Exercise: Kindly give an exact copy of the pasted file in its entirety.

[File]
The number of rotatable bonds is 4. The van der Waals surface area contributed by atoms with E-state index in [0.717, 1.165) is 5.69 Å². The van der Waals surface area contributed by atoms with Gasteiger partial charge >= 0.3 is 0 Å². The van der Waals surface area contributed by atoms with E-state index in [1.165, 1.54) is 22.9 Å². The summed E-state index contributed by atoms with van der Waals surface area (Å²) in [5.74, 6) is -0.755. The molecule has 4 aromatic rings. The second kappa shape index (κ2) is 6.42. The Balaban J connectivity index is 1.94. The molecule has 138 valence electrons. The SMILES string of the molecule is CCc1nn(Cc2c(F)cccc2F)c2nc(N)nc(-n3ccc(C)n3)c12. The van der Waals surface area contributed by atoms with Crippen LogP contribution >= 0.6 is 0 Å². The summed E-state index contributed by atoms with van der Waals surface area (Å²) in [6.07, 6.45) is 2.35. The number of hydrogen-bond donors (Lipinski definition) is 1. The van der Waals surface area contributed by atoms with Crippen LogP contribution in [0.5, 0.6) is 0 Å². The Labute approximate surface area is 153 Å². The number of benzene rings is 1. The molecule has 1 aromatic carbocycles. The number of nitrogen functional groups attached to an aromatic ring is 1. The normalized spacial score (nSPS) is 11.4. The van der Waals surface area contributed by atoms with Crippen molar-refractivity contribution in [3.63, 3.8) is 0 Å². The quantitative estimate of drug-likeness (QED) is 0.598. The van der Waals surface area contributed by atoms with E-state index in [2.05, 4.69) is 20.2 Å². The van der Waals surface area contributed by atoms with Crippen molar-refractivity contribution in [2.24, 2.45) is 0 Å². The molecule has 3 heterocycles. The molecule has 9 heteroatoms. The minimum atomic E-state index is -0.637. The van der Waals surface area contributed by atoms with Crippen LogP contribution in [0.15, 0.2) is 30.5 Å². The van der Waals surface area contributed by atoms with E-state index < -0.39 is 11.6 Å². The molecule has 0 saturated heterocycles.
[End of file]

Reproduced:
The number of rotatable bonds is 4. The van der Waals surface area contributed by atoms with E-state index in [0.717, 1.165) is 5.69 Å². The van der Waals surface area contributed by atoms with Gasteiger partial charge >= 0.3 is 0 Å². The van der Waals surface area contributed by atoms with E-state index in [1.165, 1.54) is 22.9 Å². The summed E-state index contributed by atoms with van der Waals surface area (Å²) in [5.74, 6) is -0.755. The molecule has 4 aromatic rings. The second kappa shape index (κ2) is 6.42. The Balaban J connectivity index is 1.94. The molecule has 138 valence electrons. The SMILES string of the molecule is CCc1nn(Cc2c(F)cccc2F)c2nc(N)nc(-n3ccc(C)n3)c12. The van der Waals surface area contributed by atoms with Crippen LogP contribution >= 0.6 is 0 Å². The summed E-state index contributed by atoms with van der Waals surface area (Å²) in [6.07, 6.45) is 2.35. The number of hydrogen-bond donors (Lipinski definition) is 1. The van der Waals surface area contributed by atoms with Crippen LogP contribution in [0.5, 0.6) is 0 Å². The Labute approximate surface area is 153 Å². The number of benzene rings is 1. The molecule has 1 aromatic carbocycles. The number of nitrogen functional groups attached to an aromatic ring is 1. The normalized spacial score (nSPS) is 11.4. The van der Waals surface area contributed by atoms with Crippen molar-refractivity contribution in [3.63, 3.8) is 0 Å². The quantitative estimate of drug-likeness (QED) is 0.598. The van der Waals surface area contributed by atoms with E-state index in [2.05, 4.69) is 20.2 Å². The van der Waals surface area contributed by atoms with Crippen molar-refractivity contribution in [2.24, 2.45) is 0 Å². The molecule has 3 heterocycles. The molecule has 9 heteroatoms. The minimum atomic E-state index is -0.637. The van der Waals surface area contributed by atoms with Crippen LogP contribution in [0.15, 0.2) is 30.5 Å². The van der Waals surface area contributed by atoms with E-state index < -0.39 is 11.6 Å². The molecule has 0 saturated heterocycles.